DC’s Earth 2 characters aren’t new in any sense. If their primary audience isn’t DC fans who have been reading comics for decades and might be in their late 40s or 50s, who are they? DC Editorial probably couldn’t tell you. But DC has a limited number of proven successful characters, too few to use in 50 or so series, so they’re trying to sell series based on characters that are probably doomed from the moment they were conceived, tossed into the market without actual marketing, to an audience that prefers stories based on a few, proven character types that suit their biases and preferences.


  26. @Synsidar (sorry for messing up your name earlier), we are talking about two topics: sales success versus quality storytelling. I’m talking about the latter. You seem to be talking about both. Forget sales for a minute. (forget marketing, buyers, demographics, proven success, business decisions, etc. and focus on just telling a story)

    You suggested there are “limp concepts” that are incapable of being turned into good storytelling, and I called bullshit. As my previous examples proved, there is no such thing as a character (or concept) that can’t star in a terrific story. Whether that story sells or not (and why) is a completely different discussion.

    Again, my point is, in the right hands, there is no such thing as a “limp concept.”

  27. Hey, I appreciate all the comments here. I want to say that the exclusive contract issue I had happened a year and a half ago, and I have been a free agent since March of last year.In regards to my ability to “sell” a comic, using Human Bomb as an example– the truth is what others have said, it’s an obscure character from the Freedom Fighters, never a household name. It is the third relaunch from that property, preceded by The Ray and then Phantom Lady. My understanding is that each mini did poorer than the previous one, so that’s a reflection on fan interest as a whole. I tried to make the point on my blog post that I have been marginalized over at least ten years, so my profile among readers is pretty low these days. Older fans who know my work are probably not buying many current comics. I liked Human Bomb as a project, and also the writers, but for all my efforts, I knew it wouldn’t sell. I am in a position where I don’t get to be picky about work, especially true when I was under the contract. I did Lobo in Weird Worlds because it was offered to me. I had zero input into the story, and always do the best with what I am given. My last good chance to show I could hold readers was on my 5 issue run on JSA, where I worked as co-writer with Geoff Johns on 3 issues, and then wrote and drew two issues myself before the book was handed over to others. My solo issues sold virtually the same numbers as the issues done by Geoff, while sales on the JSA book petered out after our stuff was done. As Manley said, working on a name character is better than working on an obscure one. I suppose if Geoff and Jim Lee produced a Metamorpho comic, it could sell, but I doubt anyone else could do it. I’m not talking about quality, but sales. As someone said already, DC has their 52 titles, so that marketing effort sucks up a lot of the retail dollars, not even counting Marvel’s output. It’s a tough market. Another point brought up here was that I displaced some veteran when I first got into comics. Absolutely I did. That was the point of my original blog post– the Superman relaunch displaced Curt Swan and maybe the late great Kurt Schaffenberger to a degree, but DC found other work for them on a regular basis. They worked into their 70’s. I’m 55. I know my situation isn’t unique, as it has happened to many others. But to say, as many have, that we deserved it because we worked under “work for hire” lets both DC and Marvel off too easily. Most businesses depend on relationships with clients, and there is a sort of loyalty arrangement that benefits both parties. That used to be the case with comic companies as well. As an important part of Death of Superman, Crisis, Shazam, Zero Hour, etc, I think I deserved some consideration. I clearly don’t EXPECT it, but those are my thoughts.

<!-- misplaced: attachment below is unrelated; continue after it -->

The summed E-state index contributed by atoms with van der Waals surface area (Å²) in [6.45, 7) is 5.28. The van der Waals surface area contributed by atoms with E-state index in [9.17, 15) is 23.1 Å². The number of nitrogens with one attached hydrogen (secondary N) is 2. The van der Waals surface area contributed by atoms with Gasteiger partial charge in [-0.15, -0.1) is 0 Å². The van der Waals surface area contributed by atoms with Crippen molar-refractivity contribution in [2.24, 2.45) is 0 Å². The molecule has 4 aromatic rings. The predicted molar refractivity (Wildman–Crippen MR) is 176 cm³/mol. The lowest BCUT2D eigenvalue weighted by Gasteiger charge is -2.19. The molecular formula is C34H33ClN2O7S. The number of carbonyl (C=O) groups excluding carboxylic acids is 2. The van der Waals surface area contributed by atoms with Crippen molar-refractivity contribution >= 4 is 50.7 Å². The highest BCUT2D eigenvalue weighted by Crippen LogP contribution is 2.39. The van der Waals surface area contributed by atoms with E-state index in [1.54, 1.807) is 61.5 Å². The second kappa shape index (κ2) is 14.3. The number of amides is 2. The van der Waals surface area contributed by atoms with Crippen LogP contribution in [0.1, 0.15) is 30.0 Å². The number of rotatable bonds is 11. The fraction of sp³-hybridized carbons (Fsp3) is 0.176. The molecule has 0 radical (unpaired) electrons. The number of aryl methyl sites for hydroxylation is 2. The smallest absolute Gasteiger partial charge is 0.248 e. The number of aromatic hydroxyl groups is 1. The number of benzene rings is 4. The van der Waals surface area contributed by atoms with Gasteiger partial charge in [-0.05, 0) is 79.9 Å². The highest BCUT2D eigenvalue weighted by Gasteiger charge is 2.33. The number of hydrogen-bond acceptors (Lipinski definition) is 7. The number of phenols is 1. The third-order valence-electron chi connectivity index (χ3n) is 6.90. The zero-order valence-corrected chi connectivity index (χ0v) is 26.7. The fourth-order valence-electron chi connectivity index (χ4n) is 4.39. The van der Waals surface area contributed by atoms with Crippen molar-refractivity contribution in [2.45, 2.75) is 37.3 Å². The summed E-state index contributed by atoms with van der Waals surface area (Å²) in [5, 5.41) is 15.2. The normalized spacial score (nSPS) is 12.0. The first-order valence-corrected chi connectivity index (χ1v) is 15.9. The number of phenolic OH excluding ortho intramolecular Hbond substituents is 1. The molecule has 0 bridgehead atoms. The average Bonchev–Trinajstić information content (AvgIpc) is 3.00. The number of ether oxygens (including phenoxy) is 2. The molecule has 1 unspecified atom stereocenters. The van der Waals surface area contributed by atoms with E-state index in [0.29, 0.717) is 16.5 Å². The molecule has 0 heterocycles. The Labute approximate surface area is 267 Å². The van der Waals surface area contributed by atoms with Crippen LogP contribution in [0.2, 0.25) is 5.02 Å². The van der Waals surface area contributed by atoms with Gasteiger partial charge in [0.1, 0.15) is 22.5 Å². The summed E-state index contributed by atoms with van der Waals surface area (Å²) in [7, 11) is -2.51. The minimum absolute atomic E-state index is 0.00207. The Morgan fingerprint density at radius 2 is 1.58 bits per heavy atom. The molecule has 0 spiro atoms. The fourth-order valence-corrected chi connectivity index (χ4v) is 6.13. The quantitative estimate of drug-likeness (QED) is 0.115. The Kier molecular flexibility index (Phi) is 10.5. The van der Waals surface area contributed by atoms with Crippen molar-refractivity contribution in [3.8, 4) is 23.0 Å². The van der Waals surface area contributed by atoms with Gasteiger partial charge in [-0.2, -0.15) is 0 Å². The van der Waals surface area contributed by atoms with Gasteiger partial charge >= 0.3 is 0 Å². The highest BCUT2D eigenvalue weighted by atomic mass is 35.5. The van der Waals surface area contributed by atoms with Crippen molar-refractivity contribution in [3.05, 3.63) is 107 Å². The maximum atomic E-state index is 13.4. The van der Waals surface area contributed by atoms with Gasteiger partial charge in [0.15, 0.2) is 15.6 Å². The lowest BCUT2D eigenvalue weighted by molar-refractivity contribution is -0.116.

28. Again, my point is, in the right hands, there is no such thing as a “limp concept.”

    If someone is writing for himself, that might be the case, but if the concept the writer is basing the story on is wrong for the target audience, then the concept is bad for the purposes of the story, even if it’s not grossly defective. People have come to realize that with Wonder Woman: she was much more effective as a symbol representing feminism’s ideals than she was as a story character, when her various parts didn’t mesh together well. Azzarello’s repair work has addressed the problems somewhat.

    There’s also the matter of what constitutes an original story. If a hero fights a villain and in the process of defeating him, conquers his worst fear, overcomes mind control, exceeds what he thought were his strength limits, or does a number of other cliched heroic things, the writer might think he’s done his job. He’s filled the pages. But he hasn’t done anything even faintly original. Any existing hero could overcome his worst fear, if that’s all the writer wants him to do. To be noteworthy, a concept needs complexity and originality.


Comments are closed.